Is the supply of snacks in your kitchen tempting you? If so, you may need to keep the cookies, chips and ice cream out of the house and stock up on healthy fruits and vegetables as snacks instead.

Schedule workouts at the gym or runs in the park just as you would if you were working in an office –during lunch or before or after hours. Just because you work at home does not mean you should not take care of yourself.

Think of creative ways to get in your exercise. Meetings don’t have to be held over meals. Could you meet a colleague at the park to discuss a project while you walk together, for instance?

Network

Don’t let working from home isolate you. Find ways to network. You can join online professional organizations or LinkedIn groups to stay connected with those in your industry. When you comment on posts and receive feedback, you will establish a connectedness that can boost your business.

Another idea is to join local organizations that have physical meetings. Consider joining community-based non-profits and/or service groups as ways to meet new people and to broaden your horizons as someone who works at home.

Set Limits for Family Members

One of the reasons many people, especially women, work at home is to be more available for their family’s needs. However, the downside of this availability is that your family can take advantage of you.

Children, even young children, can learn not to disturb you when you are busy. Think of ways to communicate when you are available and when you are not. Perhaps a paper stoplight on your office door would work well. A green light means you can talk if needed. A red light means you are available for an emergency only.

Instruct older children and your spouse not to interrupt you during certain hours unless it is important.

Keep Careful Records

It is an important part of any business to keep records, and a home business is no exception.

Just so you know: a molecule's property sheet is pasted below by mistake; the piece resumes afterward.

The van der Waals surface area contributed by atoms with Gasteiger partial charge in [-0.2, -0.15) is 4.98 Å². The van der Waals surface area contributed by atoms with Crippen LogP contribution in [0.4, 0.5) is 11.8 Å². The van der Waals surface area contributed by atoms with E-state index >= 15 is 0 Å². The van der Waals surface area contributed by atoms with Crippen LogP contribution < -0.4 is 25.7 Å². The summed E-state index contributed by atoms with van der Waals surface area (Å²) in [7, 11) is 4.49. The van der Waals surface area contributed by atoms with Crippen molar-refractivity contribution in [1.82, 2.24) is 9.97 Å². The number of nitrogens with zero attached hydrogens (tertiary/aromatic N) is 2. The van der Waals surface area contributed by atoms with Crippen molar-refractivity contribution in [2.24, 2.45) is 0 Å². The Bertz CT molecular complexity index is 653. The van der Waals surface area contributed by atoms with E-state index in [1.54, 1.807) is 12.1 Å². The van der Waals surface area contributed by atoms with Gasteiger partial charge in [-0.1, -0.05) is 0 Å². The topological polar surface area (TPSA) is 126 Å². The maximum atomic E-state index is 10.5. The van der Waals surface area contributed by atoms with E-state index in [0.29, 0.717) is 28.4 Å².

For example, if you are operating a small business out of your home, you may need the appropriate tax registrations, business licenses and permits from federal, state and local governments.

According to Forbes writer Richard Eisenberg, even though an estimated 26 million Americans have home offices, only 3.4 million taxpayers claim their home office as a deduction. Eisenberg theorizes that many people worry that the deductions will trigger an audit, but that usually is not the case.

In general, if the square footage of your home office equals 10 percent of your home’s square footage, you can claim 10 percent of these expenses. You also can deduct expenses associated exclusively with your home office, such as the purchase of a work computer and office supplies. You also can deduct a percentage of your mortgage, rent, insurance and utility bills.

To learn more about tax deductions for home business, consult the IRS’ website.

Get Insured

According to a study by the Independent Insurance Agents of America (IIAA), more than 50 percent of home-based business owners are underinsured. About 40 percent of the survey participants revealed they are uninsured or underinsured primarily because they thought their homeowner’s policy covered their business.

State rules vary on insurance coverage for home-based businesses. One option is to add a rider to your existing renter’s or homeowner’s policy. However, if you have special equipment in your home that is associated with your home business, you may need more coverage.

For more information, visit http://www.rmiia.org/business/home_business_insurance.asp.

Working at home is not for everyone. Some people really like the atmosphere of working in an office setting and feel distracted and unproductive at home. In addition, some businesses do not lend themselves to being operated or staffed by home workers. However, if the concept of working from home appeals to you and your business allows it, then it may be just the working arrangement you need to achieve an optimal work-life balance.

 

Sources:

https://hbr.org/2015/01/a-working-from-home-experiment-shows-high-performers-like-it-better

https://www.sba.gov/sites/default/files/FAQ_Sept_2012.pdf

https://www.sba.gov/starting-business/how-start-business/business-types/home-based-businesses

http://www.babson.edu/Academics/centers/blank-center/global-research/gem/Documents/GEM%20US%202012%20Report%20FINAL.pdf

http://www.bloomberg.com/news/articles/2010-04-29/your-office-chair-is-killing-you

https://www.washingtonpost.com/blogs/post-leadership/post/new-study-what-you-wear-could-affect-how-well-you-work/2011/04/01/gIQAssHomR_blog.html

 



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by Tricia Drevets // Regular Contributor to Businessing Magazine. Tricia Drevets is a freelance writer who specializes in business and communication topics. A community college speech and theater instructor, Tricia lives in beautiful Southern Oregon.

Opinions expressed by contributors are their own.